But who knows until the pandemic has run its course.

    https://www.reuters.com/article/uk-factcheck-h1n1-totally-chill/partly-false-claim-covid-19-and-h1n1-numbers-compared-the-public-was-totally-chill-during-the-h1n1-pandemic-of-2009-2010-while-covid-19-is-causing-mass-hysteria-idUSKBN2172HT

    “Calculating mortality rates during a disease epidemic is difficult, in part because the numbers of deaths and patients constantly change. That’s why World Health Organization (WHO) officials – who said last week that 3.4% of the people worldwide confirmed as having been infected with the new coronavirus had died – were careful not to describe that as a mortality rate or death rate (here). In 2013, Reuters reported (here) that at least one in five people worldwide were infected with swine flu during the first year of the 2009-2010 H1N1 pandemic, according to an international research group at the time, but the death rate was just 0.02 percent.”

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  • The mortality rate will be determined some time in the future, when the infections (denominator) and deaths (numerator) stop increasing.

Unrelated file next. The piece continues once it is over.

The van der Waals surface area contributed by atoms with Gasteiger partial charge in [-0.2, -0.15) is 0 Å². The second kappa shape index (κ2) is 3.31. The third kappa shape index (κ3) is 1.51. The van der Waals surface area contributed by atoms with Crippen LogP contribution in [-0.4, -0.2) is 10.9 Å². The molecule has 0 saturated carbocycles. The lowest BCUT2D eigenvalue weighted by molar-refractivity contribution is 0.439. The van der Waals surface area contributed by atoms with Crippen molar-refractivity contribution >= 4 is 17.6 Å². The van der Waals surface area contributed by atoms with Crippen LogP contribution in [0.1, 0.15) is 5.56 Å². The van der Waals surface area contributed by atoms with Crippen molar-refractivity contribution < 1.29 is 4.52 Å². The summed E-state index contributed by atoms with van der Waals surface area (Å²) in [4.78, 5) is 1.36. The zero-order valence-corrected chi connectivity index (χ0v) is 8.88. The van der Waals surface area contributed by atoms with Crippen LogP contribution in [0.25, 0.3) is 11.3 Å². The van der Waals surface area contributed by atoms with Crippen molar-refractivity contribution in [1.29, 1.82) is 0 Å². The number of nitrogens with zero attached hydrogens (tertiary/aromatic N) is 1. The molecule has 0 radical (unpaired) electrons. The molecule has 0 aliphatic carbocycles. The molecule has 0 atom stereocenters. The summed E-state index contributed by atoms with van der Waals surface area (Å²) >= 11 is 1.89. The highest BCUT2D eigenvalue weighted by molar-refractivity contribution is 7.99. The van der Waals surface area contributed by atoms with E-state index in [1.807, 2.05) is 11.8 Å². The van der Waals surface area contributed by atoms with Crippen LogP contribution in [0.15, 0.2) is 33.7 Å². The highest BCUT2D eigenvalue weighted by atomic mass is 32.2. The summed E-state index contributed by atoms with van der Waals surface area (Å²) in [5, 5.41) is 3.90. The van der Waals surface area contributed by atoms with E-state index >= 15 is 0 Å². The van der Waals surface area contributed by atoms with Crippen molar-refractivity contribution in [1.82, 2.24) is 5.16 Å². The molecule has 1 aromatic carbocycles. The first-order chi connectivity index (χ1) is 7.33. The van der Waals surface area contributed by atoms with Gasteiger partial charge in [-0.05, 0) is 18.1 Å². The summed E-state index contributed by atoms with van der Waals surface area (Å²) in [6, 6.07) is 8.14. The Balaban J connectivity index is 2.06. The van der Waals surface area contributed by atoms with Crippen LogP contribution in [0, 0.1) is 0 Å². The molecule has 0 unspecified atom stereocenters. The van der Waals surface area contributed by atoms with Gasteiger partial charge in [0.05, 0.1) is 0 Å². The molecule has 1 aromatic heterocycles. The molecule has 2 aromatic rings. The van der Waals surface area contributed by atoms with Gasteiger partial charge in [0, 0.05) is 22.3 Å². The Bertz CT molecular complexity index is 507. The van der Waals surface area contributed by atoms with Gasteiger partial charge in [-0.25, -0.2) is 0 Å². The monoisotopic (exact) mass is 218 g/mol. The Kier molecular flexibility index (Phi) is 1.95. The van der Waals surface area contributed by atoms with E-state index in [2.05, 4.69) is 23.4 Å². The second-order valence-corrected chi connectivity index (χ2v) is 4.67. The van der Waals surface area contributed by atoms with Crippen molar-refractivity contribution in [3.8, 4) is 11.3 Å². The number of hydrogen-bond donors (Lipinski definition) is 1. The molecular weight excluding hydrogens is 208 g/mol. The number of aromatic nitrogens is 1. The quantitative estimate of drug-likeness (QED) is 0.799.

For now, it is a matter of trying to stem the flow by attacking the denominator and numerator separately.

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  • So now that BERT has gone BUST and she has to reorganize, remember that Whitehoax was hired on the premise that they could perform magic with BERT…to the tune eventually of 62 million, hope that is not US and an additional 85,000 US PER MONTH that they have been getting since early May, 2018…this is now 2020….there is no proof that they have produced substantially for those huge payments or delivered anything better than meeting IMF targets……so will there be some kinda refund now that the promised BERT MAGICIANS Whitehoax have not delivered and the shift is to blame Covid-19 for that cockup.

    What would they still need all these consultants for when very early on Legarde former IMF head said that poor islands should not need consultants, since we always hear the lying politicians always claim they can walk on water and turn bread to wine…she should be answering those questions, if Barbados had a media that was not too yellow belly to ask.

    She also refused to test 6 workers on a ship, i believe, suspected cases that the ship requested, so i guess there is some wiggle room in what she can refuse to do, they should still be responsibility, the shipping company and should have insurance for their employees on the ships.

    Here is a very valid reason why one should never trust anything that UK and their imps and pimps say, i always knew there was more to that story, because of course you are dealing with UK.. They are still denying Caribbean people born under the British flag DUAL UK CITIZENSHIP.